Top 5 Dallas restaurants for the discerning vegetarian



Editor’s note: Dallas resident Stacy Breen is an intrepid explorer of local culture with an instinct for making nifty discoveries. She’s contributing a weekly column on her cool finds.


I haven’t eaten meat in 26 years. The last time I ate it was in September 1991. It was a chicken strip from Burger King, I remember it very vividly because it was horrible. I had already given up red meat and beef the year before. But I was still holding on to chicken and turkey. I still eat seafood, but land animals, not so much. After that Burger King chicken strip, I said “That’s it.”


Back in the early ’90s, eating this way was a little tricky. Fortunately, we have options now. Here are five of my Dallas favorites:


Chennai Cafe. It’s an Indian restaurant in Frisco, and I like to go there when I go to Ikea. I plan my Ikea trips knowing I will be going to Chennai for lunch. It was originally in Plano, and there’s now also a location in Richardson. They have a lunch buffet which is half meat and half vegetarian. So if you’re vegetarian, you can go, “Where’s my half? Right here.” It also has a fresh dosa station, which is something you don’t see everywhere. One of the things I really like is that, if you don’t know what something is, the people who work there are kind and patient and will explain it to you.


Monkey King Noodle Co. I have always loved this Deep Ellum restaurant, especially since they moved to a new space. Now they have an actual dining room, with red picnic tables, so I don’t have to sit and eat noodles in my car. I always get the spicy garlic peanut noodles. Everybody else can get the spicy beef noodle soup or the chicken soup, I’m getting those peanut noodles. They are killer. I’ve tried to figure out how to make them at home. It’s not peanut sauce, but ground-up actual peanuts, mixed with a hot chili oil and a bunch of scallions and it coats all of the noodles. If there’s any of that mixture left after I finish my noodles, I’ll take it home and put it on something I cook. They also do a spicy cucumber salad that’s so refreshing.


Nam Hua. It’s this family-run Vietnamese hole-in-the-wall and it’s very popular, but a lot of people don’t realize that they have a completely separate vegetarian menu. You tell them you want the vegetarian menu, and that way, you can just order everything on there. One thing I like to get in winter is the Bun Bo Hue, which is a red spicy soup with round rice noodles. They do a vegan version of that. A lot of people like pho, but I prefer the Hue-style soup. But the thing that made me fall in love with Vietnamese food is the banh xeo — they’re like rice pancakes, which are usually done with fish and pork and stuffed with bean sprouts. But at Nam Hua, they’re made with strips of tofu and king trumpet mushrooms. Sometimes I’ll get both dishes and bring half home.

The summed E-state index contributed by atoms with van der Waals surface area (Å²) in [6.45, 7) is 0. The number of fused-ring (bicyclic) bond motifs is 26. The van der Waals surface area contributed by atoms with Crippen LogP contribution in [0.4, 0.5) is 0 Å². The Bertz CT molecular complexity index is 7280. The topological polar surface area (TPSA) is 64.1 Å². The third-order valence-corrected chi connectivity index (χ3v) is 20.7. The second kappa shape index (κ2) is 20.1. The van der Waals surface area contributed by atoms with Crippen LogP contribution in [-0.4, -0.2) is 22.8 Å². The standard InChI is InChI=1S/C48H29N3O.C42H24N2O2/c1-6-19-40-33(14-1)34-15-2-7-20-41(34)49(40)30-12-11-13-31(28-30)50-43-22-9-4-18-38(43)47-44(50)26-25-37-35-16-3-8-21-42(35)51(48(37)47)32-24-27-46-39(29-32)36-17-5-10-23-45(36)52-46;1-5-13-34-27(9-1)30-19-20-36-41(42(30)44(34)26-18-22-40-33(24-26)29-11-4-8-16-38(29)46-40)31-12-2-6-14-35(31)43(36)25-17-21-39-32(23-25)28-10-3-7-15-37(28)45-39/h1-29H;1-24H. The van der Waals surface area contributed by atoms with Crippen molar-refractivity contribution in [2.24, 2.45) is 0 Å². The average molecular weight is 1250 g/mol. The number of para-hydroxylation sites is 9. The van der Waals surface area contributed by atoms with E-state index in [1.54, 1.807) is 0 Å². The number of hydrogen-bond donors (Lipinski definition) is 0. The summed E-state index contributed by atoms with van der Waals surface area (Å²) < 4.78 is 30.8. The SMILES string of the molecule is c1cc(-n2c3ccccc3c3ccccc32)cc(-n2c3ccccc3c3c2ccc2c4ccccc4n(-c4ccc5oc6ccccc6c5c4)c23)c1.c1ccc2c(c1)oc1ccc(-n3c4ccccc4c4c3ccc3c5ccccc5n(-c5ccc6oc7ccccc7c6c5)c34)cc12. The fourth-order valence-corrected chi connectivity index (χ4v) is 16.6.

Spiral Diner. Anyone who’s vegetarian or vegan knows about Spiral Diner. Lately I’ve been obsessed with their bacon-ranch cheeseburger. They have three veggie-burger options, but I always get the one that’s the quinoa cashew patty. It has more of a falafel texture. It’s firm, but delicate once you bite it. The bacon is not a processed fake meat, which I don’t like. It’s a mixture they make themselves out of seeds and nuts, and it’s seasoned so it has a smokiness. Even way back 20-plus years ago when I still ate meat, I would never have eaten a bacon-ranch cheeseburger in real life, but I love this vegan one. I only wish Spiral had French fries; they do not. You need fries with your burger.


Taco Joint. I’ve been a customer of Taco Joint since they first opened on Peak Street in East Dallas. I used to live nearby, and it was so wonderful to have them open. Now they have four locations. Sometimes you just have to get a breakfast taco. I always get the “M.T.”: the migas taco with egg, chiles, onions, tomatoes, serrano pepper, and tortilla strips, scrambled together. I don’t like migas in most places; they’re usually too tomato-y. But I like the migas at Taco Joint. It’s nicely seasoned. If it’s not breakfast, I like to get the bean chalupa, like a tostada with refried beans, shredded lettuce, and tomatoes. I ask for it without cheese. It doesn’t sound like that much, but the beans are really flavorful.



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